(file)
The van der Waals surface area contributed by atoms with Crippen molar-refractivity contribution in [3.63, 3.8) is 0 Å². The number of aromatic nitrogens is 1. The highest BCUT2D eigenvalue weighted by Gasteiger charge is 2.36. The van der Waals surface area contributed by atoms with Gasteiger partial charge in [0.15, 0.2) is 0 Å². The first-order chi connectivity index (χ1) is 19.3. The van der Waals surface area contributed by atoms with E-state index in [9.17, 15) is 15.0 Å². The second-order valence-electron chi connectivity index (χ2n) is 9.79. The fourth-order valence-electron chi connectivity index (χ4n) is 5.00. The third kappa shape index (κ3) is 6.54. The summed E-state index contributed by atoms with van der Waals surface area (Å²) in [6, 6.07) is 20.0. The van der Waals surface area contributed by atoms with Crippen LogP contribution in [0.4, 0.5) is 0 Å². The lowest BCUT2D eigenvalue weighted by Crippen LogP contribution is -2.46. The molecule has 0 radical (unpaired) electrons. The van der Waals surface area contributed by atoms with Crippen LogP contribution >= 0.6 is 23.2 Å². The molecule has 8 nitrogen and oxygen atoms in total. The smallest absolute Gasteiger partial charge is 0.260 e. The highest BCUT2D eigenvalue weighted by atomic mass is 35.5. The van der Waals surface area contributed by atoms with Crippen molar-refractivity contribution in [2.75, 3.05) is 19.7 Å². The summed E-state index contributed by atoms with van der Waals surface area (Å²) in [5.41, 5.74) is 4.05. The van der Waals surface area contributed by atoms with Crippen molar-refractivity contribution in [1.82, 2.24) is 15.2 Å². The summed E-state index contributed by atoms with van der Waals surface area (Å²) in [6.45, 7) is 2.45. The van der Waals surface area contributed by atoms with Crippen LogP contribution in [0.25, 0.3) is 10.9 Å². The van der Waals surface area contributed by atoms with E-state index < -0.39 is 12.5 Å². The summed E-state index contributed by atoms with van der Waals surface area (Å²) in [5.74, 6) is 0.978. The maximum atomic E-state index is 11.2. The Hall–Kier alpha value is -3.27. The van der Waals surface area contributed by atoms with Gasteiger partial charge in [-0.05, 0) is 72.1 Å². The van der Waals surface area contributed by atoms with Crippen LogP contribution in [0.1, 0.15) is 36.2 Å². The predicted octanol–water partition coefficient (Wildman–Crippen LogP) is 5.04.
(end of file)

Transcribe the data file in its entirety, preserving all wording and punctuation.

The van der Waals surface area contributed by atoms with Crippen molar-refractivity contribution in [3.63, 3.8) is 0 Å². The number of aromatic nitrogens is 1. The highest BCUT2D eigenvalue weighted by Gasteiger charge is 2.36. The van der Waals surface area contributed by atoms with Gasteiger partial charge in [0.15, 0.2) is 0 Å². The first-order chi connectivity index (χ1) is 19.3. The van der Waals surface area contributed by atoms with E-state index in [9.17, 15) is 15.0 Å². The second-order valence-electron chi connectivity index (χ2n) is 9.79. The fourth-order valence-electron chi connectivity index (χ4n) is 5.00. The third kappa shape index (κ3) is 6.54. The summed E-state index contributed by atoms with van der Waals surface area (Å²) in [6, 6.07) is 20.0. The van der Waals surface area contributed by atoms with Crippen LogP contribution in [0.4, 0.5) is 0 Å². The lowest BCUT2D eigenvalue weighted by Crippen LogP contribution is -2.46. The molecule has 0 radical (unpaired) electrons. The van der Waals surface area contributed by atoms with Crippen LogP contribution >= 0.6 is 23.2 Å². The molecule has 8 nitrogen and oxygen atoms in total. The smallest absolute Gasteiger partial charge is 0.260 e. The highest BCUT2D eigenvalue weighted by atomic mass is 35.5. The van der Waals surface area contributed by atoms with Crippen molar-refractivity contribution in [2.75, 3.05) is 19.7 Å². The summed E-state index contributed by atoms with van der Waals surface area (Å²) in [5.41, 5.74) is 4.05. The van der Waals surface area contributed by atoms with Crippen molar-refractivity contribution in [1.82, 2.24) is 15.2 Å². The summed E-state index contributed by atoms with van der Waals surface area (Å²) in [6.45, 7) is 2.45. The van der Waals surface area contributed by atoms with Crippen LogP contribution in [0.25, 0.3) is 10.9 Å². The van der Waals surface area contributed by atoms with E-state index < -0.39 is 12.5 Å². The summed E-state index contributed by atoms with van der Waals surface area (Å²) in [5.74, 6) is 0.978. The maximum atomic E-state index is 11.2. The Hall–Kier alpha value is -3.27. The van der Waals surface area contributed by atoms with Gasteiger partial charge in [-0.05, 0) is 72.1 Å². The van der Waals surface area contributed by atoms with Crippen LogP contribution in [0.1, 0.15) is 36.2 Å². The predicted octanol–water partition coefficient (Wildman–Crippen LogP) is 5.04.